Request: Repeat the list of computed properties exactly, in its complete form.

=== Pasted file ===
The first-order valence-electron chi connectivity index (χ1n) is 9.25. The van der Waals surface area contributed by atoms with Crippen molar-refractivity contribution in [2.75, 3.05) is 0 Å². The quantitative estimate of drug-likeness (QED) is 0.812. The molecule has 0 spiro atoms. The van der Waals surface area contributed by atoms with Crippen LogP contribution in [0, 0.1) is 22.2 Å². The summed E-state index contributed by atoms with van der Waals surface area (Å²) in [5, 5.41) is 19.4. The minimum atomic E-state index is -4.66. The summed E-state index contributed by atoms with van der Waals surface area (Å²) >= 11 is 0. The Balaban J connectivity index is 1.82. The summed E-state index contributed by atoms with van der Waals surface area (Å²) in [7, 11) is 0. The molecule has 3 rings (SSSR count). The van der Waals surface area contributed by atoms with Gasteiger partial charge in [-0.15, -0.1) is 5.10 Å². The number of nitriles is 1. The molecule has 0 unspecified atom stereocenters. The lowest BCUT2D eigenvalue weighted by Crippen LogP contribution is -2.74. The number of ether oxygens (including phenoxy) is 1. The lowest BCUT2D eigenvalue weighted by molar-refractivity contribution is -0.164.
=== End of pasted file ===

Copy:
The first-order valence-electron chi connectivity index (χ1n) is 9.25. The van der Waals surface area contributed by atoms with Crippen molar-refractivity contribution in [2.75, 3.05) is 0 Å². The quantitative estimate of drug-likeness (QED) is 0.812. The molecule has 0 spiro atoms. The van der Waals surface area contributed by atoms with Crippen LogP contribution in [0, 0.1) is 22.2 Å². The summed E-state index contributed by atoms with van der Waals surface area (Å²) in [5, 5.41) is 19.4. The minimum atomic E-state index is -4.66. The summed E-state index contributed by atoms with van der Waals surface area (Å²) >= 11 is 0. The Balaban J connectivity index is 1.82. The summed E-state index contributed by atoms with van der Waals surface area (Å²) in [7, 11) is 0. The molecule has 3 rings (SSSR count). The van der Waals surface area contributed by atoms with Gasteiger partial charge in [-0.15, -0.1) is 5.10 Å². The number of nitriles is 1. The molecule has 0 unspecified atom stereocenters. The lowest BCUT2D eigenvalue weighted by Crippen LogP contribution is -2.74. The number of ether oxygens (including phenoxy) is 1. The lowest BCUT2D eigenvalue weighted by molar-refractivity contribution is -0.164.